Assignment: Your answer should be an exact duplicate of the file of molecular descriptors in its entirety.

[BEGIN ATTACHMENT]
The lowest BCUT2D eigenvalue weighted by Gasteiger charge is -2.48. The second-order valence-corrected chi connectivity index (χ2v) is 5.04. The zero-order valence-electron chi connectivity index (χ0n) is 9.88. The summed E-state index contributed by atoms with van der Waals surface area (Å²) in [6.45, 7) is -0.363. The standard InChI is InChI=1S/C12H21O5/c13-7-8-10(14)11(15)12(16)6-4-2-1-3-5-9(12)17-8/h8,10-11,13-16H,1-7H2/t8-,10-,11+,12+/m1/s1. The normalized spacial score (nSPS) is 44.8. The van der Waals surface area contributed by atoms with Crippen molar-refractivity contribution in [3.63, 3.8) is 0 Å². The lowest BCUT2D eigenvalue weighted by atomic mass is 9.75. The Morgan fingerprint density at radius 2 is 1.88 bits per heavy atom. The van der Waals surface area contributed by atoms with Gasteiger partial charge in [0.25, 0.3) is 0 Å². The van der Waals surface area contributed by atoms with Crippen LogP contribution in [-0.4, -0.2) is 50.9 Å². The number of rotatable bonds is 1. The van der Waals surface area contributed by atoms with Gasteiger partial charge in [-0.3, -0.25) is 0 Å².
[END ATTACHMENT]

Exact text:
The lowest BCUT2D eigenvalue weighted by Gasteiger charge is -2.48. The second-order valence-corrected chi connectivity index (χ2v) is 5.04. The zero-order valence-electron chi connectivity index (χ0n) is 9.88. The summed E-state index contributed by atoms with van der Waals surface area (Å²) in [6.45, 7) is -0.363. The standard InChI is InChI=1S/C12H21O5/c13-7-8-10(14)11(15)12(16)6-4-2-1-3-5-9(12)17-8/h8,10-11,13-16H,1-7H2/t8-,10-,11+,12+/m1/s1. The normalized spacial score (nSPS) is 44.8. The van der Waals surface area contributed by atoms with Crippen molar-refractivity contribution in [3.63, 3.8) is 0 Å². The lowest BCUT2D eigenvalue weighted by atomic mass is 9.75. The Morgan fingerprint density at radius 2 is 1.88 bits per heavy atom. The van der Waals surface area contributed by atoms with Gasteiger partial charge in [0.25, 0.3) is 0 Å². The van der Waals surface area contributed by atoms with Crippen LogP contribution in [-0.4, -0.2) is 50.9 Å². The number of rotatable bonds is 1. The van der Waals surface area contributed by atoms with Gasteiger partial charge in [-0.3, -0.25) is 0 Å².